On the off-chance that automakers are going to push self-driving cars with the idea that “Look how much work you can get done during your daily commute!” — well, thanks, but no thanks.
Archive for Driver’s Seat
One of the locals who believes fervently that there need to be enough traffic lanes to convey him — the hell with the rest of us — from Point A to any subsequent point without any discernible delay, once made the mistake of calling, in my presence, for the widening of Interstate 35 between 40 and 44, a five-mile stretch that is only two lanes in each direction for four of those miles. I have to drive those four miles twice a day, and when things are moving the way they’re supposed to be moving, there are, in fact, no discernible delays; the highway accommodates its capacity at the indicated speed limit — 60 mph — or perhaps a little over, with ease.
What’s slowing things down, of course, is this guy:
Do you know someone whose confidence in his driving strikes you as unwarranted? Who swishes back and forth among the lanes like a matador showing off before a packed stadium? Who routinely takes his eyes off the road for frivolous reasons, for example to send a text message? Who removes both hands from the wheel to grope through the snacks in his center console or the CDs on the passenger side floor? Have you ever said to yourself “He’s an accident looking for a place to happen?”
You’re right. The odds are that he, or someone very like him, will cause the next highway accident, and possibly a few lives in the bargain. But there’s no telling that to him. He takes the mere mention of risk as a mortal insult. He probably has one of those idiotic “NO FEAR” decals emblazoned on his rear windshield, where it can conveniently obstruct his road vision.
And even if he hasn’t caused an accident this time, he’s certainly caused discombobulation among his fellow motorists, who will slam on the brakes lest they encounter him more closely; the next 3.5 miles, the pattern repeats, and all of a sudden there’s a traffic jam despite perfectly ordinary levels of traffic. This is probably inevitable in an area where 75 percent of the drivers consider themselves to be above average.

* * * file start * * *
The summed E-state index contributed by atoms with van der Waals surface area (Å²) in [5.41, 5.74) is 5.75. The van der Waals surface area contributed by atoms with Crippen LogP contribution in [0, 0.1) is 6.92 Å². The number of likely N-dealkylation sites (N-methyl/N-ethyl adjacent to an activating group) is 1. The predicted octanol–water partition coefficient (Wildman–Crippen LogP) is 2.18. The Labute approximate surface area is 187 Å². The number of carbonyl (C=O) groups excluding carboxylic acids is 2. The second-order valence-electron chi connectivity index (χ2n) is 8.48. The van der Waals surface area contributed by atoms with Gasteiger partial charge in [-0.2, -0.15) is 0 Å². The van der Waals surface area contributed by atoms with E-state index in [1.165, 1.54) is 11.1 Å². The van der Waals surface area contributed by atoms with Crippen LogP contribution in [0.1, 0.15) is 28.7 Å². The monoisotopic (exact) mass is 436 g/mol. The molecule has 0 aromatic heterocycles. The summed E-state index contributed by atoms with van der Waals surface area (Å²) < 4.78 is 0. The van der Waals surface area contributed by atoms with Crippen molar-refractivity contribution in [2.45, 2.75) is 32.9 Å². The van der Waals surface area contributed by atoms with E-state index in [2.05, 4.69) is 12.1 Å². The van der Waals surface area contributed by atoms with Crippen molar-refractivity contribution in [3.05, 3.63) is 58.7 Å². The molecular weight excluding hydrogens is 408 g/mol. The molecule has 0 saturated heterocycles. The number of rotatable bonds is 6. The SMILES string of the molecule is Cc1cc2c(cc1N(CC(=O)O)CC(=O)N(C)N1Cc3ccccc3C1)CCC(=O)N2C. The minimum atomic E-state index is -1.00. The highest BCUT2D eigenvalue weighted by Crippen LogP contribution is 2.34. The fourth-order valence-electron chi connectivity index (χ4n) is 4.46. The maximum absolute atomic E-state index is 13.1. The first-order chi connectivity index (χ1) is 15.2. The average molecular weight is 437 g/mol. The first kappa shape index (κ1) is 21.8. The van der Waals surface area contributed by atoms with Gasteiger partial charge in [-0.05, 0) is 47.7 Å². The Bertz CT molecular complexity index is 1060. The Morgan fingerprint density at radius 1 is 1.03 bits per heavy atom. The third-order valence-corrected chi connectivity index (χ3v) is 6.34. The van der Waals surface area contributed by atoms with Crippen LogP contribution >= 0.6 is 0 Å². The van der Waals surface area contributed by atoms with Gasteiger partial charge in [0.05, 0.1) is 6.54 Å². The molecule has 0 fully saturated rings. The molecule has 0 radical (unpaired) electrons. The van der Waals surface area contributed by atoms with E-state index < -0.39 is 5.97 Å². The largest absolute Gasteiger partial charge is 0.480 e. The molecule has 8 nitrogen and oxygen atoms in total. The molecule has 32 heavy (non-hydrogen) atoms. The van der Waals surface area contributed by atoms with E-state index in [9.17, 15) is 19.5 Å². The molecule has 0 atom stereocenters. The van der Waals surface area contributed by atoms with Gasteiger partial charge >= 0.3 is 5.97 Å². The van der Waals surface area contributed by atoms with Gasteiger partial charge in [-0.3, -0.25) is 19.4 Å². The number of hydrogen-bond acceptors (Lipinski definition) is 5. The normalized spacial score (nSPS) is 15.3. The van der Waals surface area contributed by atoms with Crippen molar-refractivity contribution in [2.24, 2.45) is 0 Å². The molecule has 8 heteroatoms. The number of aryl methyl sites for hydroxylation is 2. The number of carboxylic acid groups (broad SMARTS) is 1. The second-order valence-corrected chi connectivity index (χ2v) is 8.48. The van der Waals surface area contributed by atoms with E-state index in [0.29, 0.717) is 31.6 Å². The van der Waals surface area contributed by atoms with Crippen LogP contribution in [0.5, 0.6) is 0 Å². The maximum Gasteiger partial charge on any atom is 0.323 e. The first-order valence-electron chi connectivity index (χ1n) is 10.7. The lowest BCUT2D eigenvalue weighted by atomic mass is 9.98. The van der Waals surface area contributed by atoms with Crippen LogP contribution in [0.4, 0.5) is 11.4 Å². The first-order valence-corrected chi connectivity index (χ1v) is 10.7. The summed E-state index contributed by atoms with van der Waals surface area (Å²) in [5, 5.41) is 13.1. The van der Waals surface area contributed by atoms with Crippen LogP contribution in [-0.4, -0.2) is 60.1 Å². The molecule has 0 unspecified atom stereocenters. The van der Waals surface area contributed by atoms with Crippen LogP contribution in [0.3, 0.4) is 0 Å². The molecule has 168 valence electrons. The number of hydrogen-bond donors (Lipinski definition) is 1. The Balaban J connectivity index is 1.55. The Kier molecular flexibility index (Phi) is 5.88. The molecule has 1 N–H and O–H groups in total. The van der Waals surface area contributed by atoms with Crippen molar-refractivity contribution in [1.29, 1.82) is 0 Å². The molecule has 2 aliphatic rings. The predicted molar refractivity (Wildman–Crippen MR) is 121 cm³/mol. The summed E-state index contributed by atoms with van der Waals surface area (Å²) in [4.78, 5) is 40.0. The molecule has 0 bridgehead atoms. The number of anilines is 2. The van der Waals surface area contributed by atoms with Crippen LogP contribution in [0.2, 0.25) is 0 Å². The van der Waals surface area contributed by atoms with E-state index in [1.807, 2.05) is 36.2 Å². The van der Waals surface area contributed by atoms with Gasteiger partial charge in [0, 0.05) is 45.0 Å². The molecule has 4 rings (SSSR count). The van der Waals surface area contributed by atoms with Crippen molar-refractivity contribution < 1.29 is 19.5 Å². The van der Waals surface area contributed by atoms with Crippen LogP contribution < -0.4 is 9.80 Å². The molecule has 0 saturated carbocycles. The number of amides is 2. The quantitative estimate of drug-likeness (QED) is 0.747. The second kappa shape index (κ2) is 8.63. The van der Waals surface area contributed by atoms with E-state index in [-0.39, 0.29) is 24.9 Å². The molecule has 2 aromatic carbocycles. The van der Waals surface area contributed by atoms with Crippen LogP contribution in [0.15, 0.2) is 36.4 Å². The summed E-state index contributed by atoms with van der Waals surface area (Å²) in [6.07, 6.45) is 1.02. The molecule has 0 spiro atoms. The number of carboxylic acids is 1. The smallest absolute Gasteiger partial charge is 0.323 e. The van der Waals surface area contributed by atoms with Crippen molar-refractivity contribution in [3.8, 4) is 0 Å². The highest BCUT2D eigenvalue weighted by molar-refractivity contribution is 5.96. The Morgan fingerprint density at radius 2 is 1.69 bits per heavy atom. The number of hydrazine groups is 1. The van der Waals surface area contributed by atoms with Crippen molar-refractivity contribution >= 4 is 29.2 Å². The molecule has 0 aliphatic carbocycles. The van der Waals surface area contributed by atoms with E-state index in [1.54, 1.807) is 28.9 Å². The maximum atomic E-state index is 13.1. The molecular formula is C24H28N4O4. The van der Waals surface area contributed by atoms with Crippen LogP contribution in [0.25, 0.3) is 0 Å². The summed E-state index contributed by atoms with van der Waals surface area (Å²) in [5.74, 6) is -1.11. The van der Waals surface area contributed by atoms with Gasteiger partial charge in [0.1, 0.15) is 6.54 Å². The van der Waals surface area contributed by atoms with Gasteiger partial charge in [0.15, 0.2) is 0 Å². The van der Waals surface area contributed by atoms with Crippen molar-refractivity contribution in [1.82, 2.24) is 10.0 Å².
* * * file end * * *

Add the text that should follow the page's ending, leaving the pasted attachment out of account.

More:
Will Truman will tell you that this is not the routine you want to see running at the Department of Motor Vehicles:
Basically, the issue was this:
1) Without the VIN, the car was not officially registered.
2) Registration was required before they could accept the VIN verification form.
3) The car could not be registered without an accepted VIN verification form.
You can prove you have (unofficial?) registration by giving them the temporary registration card, but we didn’t have that. The lady at the DMV was actually skeptical there was any way out of this that didn’t involve buying a new car.
But on their second visit, they somehow managed to exit this loop:
[W]e got a different lady who was much more helpful. Actually, she wasn’t helpful at all, but since it was a complicated situation and she had just started the job two days before, she took us to someone who could help us. Within an hour, everything had been settled. She basically called the person in the state capital who had transcribed the VIN number incorrectly, and they quietly corrected it, with everything quietly falling into place.
The advantage of dealing with new and untried personnel: they don’t yet know all the reasons why the customer is always wrong.
The auto company once known as Luftfahrzeug-Motorenbau GmbH, founded in 1909 by Wilhelm Maybach, wound down operations after World War II, and Daimler-Benz bought what was left of it in 1960. For some reason, forty years later Daimler decided to revive the make as an ultra-lux brand — sort of a Mercedes-Benz SS-Class, if you know what I mean — positioning it against the likes of Rolls-Royce. Between 2002 and 2011, Maybach moved about 3000 cars, about what Rolls-Royce did in any one of those years, and the badge was quietly put back into the vault.
Once a name best known for providing a platform for Kanye West’s and Jay Z’s Mad Maxian fantasies, Maybach is set to return from the grave under the bright lights of the 2014 Los Angeles Auto Show as a Mercedes model.
Car and Driver reports the Maybach will be around 18 feet in length, slotting between the S550 and the deceased Maybach 57, according to head of global design, Gordon Wagener.
Other features include a turbocharged V12, rear-wheel drive, Mercedes’ Magic Body Control suspension, luxurious materials, and a badge here and there to let the proletariat know a god and/or goddess is being chauffeured, not some Silicon Valley dirtbag.
The 57, in case you’d forgotten, was so called because it stretched 5.7 meters, out there with the late, lamented Buick Electra 225. (There was an even-longer 62, which made it four inches past the twenty-foot mark.)
Something this size ought to seat about eight; I expect it will hold just about half that many.
In the November issue, Car and Driver’s Aaron Robinson describes their tested Mercedes-Benz C400 4Matic as “solid and Benzily secure.” As adverbification of an automotive marque goes, this is pretty euphonious: “Benzily, Benzily, Benzily, Benzily, life is but a dream,” especially if you can pony up $61,755, which is E-Class money, for a spiffed up C-Class. And besides, anyone with road experience in an older Mercedes — even I, who had only a few minutes in a Seventies-vintage 240D with acceleration at the lawn-tractor level — knows the feeling of being Benzily secure: it’s like having a bank vault around you.